MSc Thesis AMS Institute - Meeting points: Understanding assemblages of township community engagement with the circular economy in Cape Town

MADE Student Project

For many years it has felt as if global societies sought unity through the coherence of people. In recent times, difference is being acknowledged and discussions now celebrate the separate and distinct identities that make up our communities. Despite these developments in thinking, ideas of global urban agendas are still often seen, as if the problems of one city are somehow the same as another. This is particularly recognisable in global adoptions of circular economic transitions.

The circular economy concept is frequently presented as a solution to globalised issues of over consumption and environmental degradation and is often framed as being adaptive to the specific problems of a space or configuration. The newness of the concept in urban solutions means that frameworks for its deployment are still emerging and best-practices are yet to be agreed upon. Particularly between countries of different economic levels, the contextual adaptation of circular strategies is by no means well developed. Despite this, ideas of accelerating circular economic adoptions are visibly promoted in many global regions. As such, circular economic transitions are visible in cities across the world, often without proper frameworks for the analysis of contextual problems, social dynamics or system configurations. Many observers comment on a missing social component to circular economic transitions.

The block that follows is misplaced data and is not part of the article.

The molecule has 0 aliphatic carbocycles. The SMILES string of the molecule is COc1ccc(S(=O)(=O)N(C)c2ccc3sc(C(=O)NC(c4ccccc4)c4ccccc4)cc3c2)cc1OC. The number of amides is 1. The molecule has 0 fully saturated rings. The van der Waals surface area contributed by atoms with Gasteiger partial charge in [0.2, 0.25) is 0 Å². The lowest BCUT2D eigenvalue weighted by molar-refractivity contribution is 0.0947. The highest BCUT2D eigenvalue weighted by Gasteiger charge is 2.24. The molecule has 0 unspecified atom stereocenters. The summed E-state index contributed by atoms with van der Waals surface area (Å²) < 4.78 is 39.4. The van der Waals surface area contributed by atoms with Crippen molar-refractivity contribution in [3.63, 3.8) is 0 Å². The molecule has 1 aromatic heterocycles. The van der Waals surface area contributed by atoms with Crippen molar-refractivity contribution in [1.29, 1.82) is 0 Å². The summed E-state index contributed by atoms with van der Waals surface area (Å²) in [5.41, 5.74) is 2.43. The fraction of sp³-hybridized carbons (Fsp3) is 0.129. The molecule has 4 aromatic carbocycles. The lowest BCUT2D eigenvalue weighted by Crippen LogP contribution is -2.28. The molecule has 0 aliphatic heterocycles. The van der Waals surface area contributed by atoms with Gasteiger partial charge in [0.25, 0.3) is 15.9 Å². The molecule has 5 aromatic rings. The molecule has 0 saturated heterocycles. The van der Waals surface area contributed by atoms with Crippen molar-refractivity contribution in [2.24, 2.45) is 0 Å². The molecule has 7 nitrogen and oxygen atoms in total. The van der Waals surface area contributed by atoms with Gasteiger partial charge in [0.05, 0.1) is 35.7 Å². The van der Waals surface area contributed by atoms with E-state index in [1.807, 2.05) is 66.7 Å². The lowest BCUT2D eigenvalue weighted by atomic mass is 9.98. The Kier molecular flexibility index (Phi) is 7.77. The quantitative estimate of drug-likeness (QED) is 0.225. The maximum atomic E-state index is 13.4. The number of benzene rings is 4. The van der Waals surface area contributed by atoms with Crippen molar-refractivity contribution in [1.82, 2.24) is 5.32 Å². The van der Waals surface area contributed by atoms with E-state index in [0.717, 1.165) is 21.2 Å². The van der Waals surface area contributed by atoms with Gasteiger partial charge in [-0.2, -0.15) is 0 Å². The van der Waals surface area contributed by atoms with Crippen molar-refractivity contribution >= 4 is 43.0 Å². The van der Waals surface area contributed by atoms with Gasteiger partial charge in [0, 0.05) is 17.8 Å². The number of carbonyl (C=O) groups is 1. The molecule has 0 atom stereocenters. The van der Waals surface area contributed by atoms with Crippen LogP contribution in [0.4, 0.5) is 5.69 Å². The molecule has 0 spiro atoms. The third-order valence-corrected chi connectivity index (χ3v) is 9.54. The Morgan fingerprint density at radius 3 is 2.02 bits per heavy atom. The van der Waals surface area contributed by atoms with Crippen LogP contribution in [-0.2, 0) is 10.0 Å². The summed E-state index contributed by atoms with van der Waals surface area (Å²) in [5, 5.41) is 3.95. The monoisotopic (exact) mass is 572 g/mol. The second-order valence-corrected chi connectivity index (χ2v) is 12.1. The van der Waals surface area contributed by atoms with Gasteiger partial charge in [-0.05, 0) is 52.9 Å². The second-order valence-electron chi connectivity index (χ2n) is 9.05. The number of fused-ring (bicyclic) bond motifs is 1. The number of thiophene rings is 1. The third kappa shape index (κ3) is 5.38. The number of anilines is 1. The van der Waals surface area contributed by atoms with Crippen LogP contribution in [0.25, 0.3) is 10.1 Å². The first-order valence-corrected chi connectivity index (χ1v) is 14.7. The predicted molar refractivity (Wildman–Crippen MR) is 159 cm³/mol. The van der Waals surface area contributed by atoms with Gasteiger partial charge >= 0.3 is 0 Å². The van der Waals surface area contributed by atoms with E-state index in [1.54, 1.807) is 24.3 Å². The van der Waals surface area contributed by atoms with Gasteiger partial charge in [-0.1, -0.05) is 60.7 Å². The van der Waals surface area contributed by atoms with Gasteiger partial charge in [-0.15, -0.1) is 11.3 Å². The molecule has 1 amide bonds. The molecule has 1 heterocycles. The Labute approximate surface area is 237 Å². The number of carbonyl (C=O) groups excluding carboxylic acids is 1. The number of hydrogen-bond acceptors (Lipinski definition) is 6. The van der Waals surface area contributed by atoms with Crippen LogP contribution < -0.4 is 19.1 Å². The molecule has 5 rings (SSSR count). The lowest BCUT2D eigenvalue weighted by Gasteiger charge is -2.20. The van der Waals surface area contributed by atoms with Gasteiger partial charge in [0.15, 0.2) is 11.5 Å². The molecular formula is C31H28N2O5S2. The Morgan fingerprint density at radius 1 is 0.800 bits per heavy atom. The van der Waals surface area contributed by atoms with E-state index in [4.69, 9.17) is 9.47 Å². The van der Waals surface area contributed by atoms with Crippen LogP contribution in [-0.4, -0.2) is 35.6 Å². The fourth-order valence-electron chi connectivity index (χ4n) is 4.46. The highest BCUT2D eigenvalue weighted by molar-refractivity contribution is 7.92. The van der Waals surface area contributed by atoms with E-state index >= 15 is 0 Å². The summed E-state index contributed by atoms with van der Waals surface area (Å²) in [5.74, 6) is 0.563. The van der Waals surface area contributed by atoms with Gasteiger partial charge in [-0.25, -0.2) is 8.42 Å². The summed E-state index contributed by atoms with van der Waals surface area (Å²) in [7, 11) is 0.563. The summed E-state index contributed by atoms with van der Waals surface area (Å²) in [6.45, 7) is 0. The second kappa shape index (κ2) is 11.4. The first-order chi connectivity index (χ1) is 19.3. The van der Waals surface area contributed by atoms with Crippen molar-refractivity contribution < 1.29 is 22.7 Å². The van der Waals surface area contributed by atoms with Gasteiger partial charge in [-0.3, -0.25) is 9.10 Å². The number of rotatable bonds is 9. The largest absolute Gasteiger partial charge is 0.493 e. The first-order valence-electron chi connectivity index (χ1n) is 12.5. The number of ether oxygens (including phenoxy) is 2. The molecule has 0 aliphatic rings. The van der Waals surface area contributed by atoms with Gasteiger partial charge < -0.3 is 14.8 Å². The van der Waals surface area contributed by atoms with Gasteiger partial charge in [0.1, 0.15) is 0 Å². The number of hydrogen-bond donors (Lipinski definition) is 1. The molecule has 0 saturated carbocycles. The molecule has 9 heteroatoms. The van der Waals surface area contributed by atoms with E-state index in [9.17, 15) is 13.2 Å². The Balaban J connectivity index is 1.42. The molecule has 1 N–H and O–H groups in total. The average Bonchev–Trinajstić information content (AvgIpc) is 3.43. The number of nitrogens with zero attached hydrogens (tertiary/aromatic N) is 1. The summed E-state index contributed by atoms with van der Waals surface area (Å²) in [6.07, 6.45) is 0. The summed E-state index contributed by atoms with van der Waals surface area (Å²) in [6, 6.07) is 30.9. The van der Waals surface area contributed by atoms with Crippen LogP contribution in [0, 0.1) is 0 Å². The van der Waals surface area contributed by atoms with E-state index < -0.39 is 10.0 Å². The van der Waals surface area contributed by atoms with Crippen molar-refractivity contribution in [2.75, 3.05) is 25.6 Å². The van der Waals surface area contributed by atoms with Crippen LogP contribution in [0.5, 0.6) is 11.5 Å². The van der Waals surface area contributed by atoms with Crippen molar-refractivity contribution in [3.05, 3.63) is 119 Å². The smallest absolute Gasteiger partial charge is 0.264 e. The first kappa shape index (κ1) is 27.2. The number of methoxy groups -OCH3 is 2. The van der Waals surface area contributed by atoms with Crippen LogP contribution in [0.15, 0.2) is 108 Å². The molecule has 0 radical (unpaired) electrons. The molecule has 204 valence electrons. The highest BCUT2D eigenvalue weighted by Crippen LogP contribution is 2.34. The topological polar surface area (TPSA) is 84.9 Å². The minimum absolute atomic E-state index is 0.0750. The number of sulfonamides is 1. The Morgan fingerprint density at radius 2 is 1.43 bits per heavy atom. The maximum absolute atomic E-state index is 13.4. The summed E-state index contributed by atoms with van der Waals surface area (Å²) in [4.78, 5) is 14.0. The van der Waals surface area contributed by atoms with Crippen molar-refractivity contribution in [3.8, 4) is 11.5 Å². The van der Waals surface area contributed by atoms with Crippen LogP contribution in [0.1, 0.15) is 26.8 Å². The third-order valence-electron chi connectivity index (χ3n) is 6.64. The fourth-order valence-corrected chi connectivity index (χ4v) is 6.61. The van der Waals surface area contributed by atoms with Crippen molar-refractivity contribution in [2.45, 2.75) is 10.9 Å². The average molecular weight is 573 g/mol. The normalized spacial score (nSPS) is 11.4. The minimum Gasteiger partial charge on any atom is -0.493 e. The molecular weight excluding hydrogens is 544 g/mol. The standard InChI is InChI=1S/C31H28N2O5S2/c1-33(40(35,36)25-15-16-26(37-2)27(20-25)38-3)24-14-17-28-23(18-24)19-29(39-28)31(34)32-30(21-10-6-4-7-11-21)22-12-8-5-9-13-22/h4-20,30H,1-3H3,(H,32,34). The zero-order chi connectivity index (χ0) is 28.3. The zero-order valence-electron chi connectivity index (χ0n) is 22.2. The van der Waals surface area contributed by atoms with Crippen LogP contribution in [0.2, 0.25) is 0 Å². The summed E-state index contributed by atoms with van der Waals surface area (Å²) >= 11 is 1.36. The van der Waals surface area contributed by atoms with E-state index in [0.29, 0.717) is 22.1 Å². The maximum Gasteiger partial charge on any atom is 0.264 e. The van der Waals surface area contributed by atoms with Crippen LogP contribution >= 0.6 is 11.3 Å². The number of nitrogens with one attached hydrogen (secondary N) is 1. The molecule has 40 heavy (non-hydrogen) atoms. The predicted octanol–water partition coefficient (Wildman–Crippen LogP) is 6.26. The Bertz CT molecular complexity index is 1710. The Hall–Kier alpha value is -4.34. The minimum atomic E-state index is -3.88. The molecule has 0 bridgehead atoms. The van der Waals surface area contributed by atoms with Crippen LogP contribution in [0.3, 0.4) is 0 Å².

Instead of seeing the circular economy as a uniform or transposable model, in this study the concept is being approached as being defined by the many pluralities of the urban. I seek to locate it within complex socio-material dynamics in South-Africa as a means to explore transitions and their efficacy.

References can be found inside the document.

Want to read more about this topic?

Recently, an article was published about the history of the circular economy. 

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Afbeelding credits

Header afbeelding: Circularity in Urban Regions

Icon afbeelding: AMS Institute logo vierkant rood